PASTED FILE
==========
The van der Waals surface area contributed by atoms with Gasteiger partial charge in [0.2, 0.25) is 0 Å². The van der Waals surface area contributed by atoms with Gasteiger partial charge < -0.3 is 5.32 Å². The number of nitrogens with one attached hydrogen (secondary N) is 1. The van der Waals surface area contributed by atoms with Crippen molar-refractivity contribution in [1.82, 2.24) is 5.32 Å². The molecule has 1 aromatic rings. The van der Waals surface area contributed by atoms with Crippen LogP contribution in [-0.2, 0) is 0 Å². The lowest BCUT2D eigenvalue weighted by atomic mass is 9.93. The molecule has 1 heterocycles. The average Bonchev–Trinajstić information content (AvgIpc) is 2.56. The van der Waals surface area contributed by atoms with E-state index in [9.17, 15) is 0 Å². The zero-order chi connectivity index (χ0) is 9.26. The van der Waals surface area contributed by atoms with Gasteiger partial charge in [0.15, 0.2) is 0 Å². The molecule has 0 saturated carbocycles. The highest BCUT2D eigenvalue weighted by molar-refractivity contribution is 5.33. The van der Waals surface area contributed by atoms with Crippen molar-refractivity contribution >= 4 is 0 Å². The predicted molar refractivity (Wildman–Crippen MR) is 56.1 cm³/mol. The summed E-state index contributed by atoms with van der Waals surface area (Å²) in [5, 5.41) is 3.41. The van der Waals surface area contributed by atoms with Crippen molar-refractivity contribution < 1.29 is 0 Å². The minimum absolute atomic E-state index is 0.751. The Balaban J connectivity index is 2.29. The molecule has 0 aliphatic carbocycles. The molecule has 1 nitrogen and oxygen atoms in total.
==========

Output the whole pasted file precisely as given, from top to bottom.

The van der Waals surface area contributed by atoms with Gasteiger partial charge in [0.2, 0.25) is 0 Å². The van der Waals surface area contributed by atoms with Gasteiger partial charge < -0.3 is 5.32 Å². The number of nitrogens with one attached hydrogen (secondary N) is 1. The van der Waals surface area contributed by atoms with Crippen molar-refractivity contribution in [1.82, 2.24) is 5.32 Å². The molecule has 1 aromatic rings. The van der Waals surface area contributed by atoms with Crippen LogP contribution in [-0.2, 0) is 0 Å². The lowest BCUT2D eigenvalue weighted by atomic mass is 9.93. The molecule has 1 heterocycles. The average Bonchev–Trinajstić information content (AvgIpc) is 2.56. The van der Waals surface area contributed by atoms with E-state index in [9.17, 15) is 0 Å². The zero-order chi connectivity index (χ0) is 9.26. The van der Waals surface area contributed by atoms with Gasteiger partial charge in [0.15, 0.2) is 0 Å². The molecule has 0 saturated carbocycles. The highest BCUT2D eigenvalue weighted by molar-refractivity contribution is 5.33. The van der Waals surface area contributed by atoms with Crippen molar-refractivity contribution >= 4 is 0 Å². The predicted molar refractivity (Wildman–Crippen MR) is 56.1 cm³/mol. The summed E-state index contributed by atoms with van der Waals surface area (Å²) in [5, 5.41) is 3.41. The van der Waals surface area contributed by atoms with Crippen molar-refractivity contribution < 1.29 is 0 Å². The minimum absolute atomic E-state index is 0.751. The Balaban J connectivity index is 2.29. The molecule has 0 aliphatic carbocycles. The molecule has 1 nitrogen and oxygen atoms in total.